Date on Master's Thesis/Doctoral Dissertation
Keynton, Robert S.
Textile fibers; Synthetic; Polymers; Nanostructured materials
No current microfabrication technique exists for producing room-temperature, high-precision, point-to-point polymer nanofibers in three dimensions. Producing rounded structures in a third dimension is particularly difficult to accomplish with conventional planar microfabrication techniques. Therefore, the purpose of this study is to characterize a novel method for fabricating such structures. In this investigation, PMMA micro- and nano-fibers have been fabricated using a technique which involves drawing a solvated polymer bridge between two liquid pools with a stylus positioned by an ultra-high-precision micromill. The solvent in the solution bridge rapidly evaporates, leaving a suspended PMMA fiber between the two pools. In order to characterize this process, fibers were drawn over a 1.8 mm silicon trench and fiber diameter was measured over a variety of different solution concentrations and polymer molecular weights. In addition, the fluid characteristics of the solutions were measured to allow for comparisons between fiber diameter and properties such as viscosity and surface tension. Fiber diameters ranging from 450 nm to 50 µm were drawn during the characterization experiments. In addition, fibers as small as 140 nm were drawn over distances less than 1.8 mm. It was observed that fiber diameter enlarged as both solution concentration and polymer molecular weight increased. In an attempt to decrease fiber diameter variance, different stylus materials were also examined, and it was found that a parylene-coated stylus resulted in a fair reduction, but not elimination, of the diameter variance. Although fiber diameter variances remain somewhat high, possibly due to unwanted solution buildup on the stylus tip, this fabrication technique presents a simple method for producing precisely positioned, low temperature, suspended polymer fiber structures on the micro- and nanoscale.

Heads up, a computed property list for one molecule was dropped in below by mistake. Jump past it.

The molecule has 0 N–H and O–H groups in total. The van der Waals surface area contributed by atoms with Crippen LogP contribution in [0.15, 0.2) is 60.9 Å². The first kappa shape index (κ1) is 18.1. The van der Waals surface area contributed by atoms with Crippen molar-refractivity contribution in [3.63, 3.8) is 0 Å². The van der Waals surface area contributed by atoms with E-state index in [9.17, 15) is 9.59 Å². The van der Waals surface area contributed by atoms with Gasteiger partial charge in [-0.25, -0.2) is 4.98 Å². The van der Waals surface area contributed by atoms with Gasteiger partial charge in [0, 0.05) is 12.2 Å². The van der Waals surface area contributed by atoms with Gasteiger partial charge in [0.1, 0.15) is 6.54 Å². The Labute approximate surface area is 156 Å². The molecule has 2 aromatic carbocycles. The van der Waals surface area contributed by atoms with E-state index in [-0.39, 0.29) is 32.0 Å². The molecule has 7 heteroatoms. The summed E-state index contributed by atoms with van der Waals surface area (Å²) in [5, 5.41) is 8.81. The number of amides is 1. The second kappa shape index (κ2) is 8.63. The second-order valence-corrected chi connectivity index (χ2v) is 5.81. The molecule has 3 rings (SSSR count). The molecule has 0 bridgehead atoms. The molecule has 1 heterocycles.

Berry, Scott, "A characterization of micromanipulator controlled dry spinning of micro- and nanoscale polymer fibers." (2004). Electronic Theses and Dissertations. Paper 106.